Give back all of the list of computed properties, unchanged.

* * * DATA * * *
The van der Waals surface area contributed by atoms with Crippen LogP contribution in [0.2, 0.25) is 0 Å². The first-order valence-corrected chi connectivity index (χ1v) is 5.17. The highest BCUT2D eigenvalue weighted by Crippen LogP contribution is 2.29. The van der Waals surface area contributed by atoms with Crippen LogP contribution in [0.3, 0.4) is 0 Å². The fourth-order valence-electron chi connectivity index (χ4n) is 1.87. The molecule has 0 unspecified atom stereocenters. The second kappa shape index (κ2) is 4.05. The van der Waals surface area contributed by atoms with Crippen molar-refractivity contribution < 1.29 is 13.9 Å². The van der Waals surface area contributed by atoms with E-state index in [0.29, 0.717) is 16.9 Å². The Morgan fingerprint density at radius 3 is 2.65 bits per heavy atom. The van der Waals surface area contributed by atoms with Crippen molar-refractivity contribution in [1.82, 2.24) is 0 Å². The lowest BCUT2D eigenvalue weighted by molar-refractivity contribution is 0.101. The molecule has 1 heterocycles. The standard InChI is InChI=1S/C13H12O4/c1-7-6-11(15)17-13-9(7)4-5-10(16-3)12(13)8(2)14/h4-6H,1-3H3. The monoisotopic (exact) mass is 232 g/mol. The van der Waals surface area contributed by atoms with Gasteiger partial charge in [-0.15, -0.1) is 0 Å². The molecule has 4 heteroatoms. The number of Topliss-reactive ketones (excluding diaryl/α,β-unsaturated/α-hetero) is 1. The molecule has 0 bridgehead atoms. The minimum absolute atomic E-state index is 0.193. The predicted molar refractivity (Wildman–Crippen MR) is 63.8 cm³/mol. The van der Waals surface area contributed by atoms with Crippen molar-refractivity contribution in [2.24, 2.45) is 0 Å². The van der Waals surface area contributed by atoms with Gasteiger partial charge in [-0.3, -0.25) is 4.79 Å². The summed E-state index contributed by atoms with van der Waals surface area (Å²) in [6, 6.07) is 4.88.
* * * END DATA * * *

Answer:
The van der Waals surface area contributed by atoms with Crippen LogP contribution in [0.2, 0.25) is 0 Å². The first-order valence-corrected chi connectivity index (χ1v) is 5.17. The highest BCUT2D eigenvalue weighted by Crippen LogP contribution is 2.29. The van der Waals surface area contributed by atoms with Crippen LogP contribution in [0.3, 0.4) is 0 Å². The fourth-order valence-electron chi connectivity index (χ4n) is 1.87. The molecule has 0 unspecified atom stereocenters. The second kappa shape index (κ2) is 4.05. The van der Waals surface area contributed by atoms with Crippen molar-refractivity contribution < 1.29 is 13.9 Å². The van der Waals surface area contributed by atoms with E-state index in [0.29, 0.717) is 16.9 Å². The Morgan fingerprint density at radius 3 is 2.65 bits per heavy atom. The van der Waals surface area contributed by atoms with Crippen molar-refractivity contribution in [1.82, 2.24) is 0 Å². The lowest BCUT2D eigenvalue weighted by molar-refractivity contribution is 0.101. The molecule has 1 heterocycles. The standard InChI is InChI=1S/C13H12O4/c1-7-6-11(15)17-13-9(7)4-5-10(16-3)12(13)8(2)14/h4-6H,1-3H3. The monoisotopic (exact) mass is 232 g/mol. The van der Waals surface area contributed by atoms with Gasteiger partial charge in [-0.15, -0.1) is 0 Å². The molecule has 4 heteroatoms. The number of Topliss-reactive ketones (excluding diaryl/α,β-unsaturated/α-hetero) is 1. The molecule has 0 bridgehead atoms. The minimum absolute atomic E-state index is 0.193. The predicted molar refractivity (Wildman–Crippen MR) is 63.8 cm³/mol. The van der Waals surface area contributed by atoms with Crippen molar-refractivity contribution in [2.24, 2.45) is 0 Å². The van der Waals surface area contributed by atoms with Gasteiger partial charge in [-0.3, -0.25) is 4.79 Å². The summed E-state index contributed by atoms with van der Waals surface area (Å²) in [6, 6.07) is 4.88.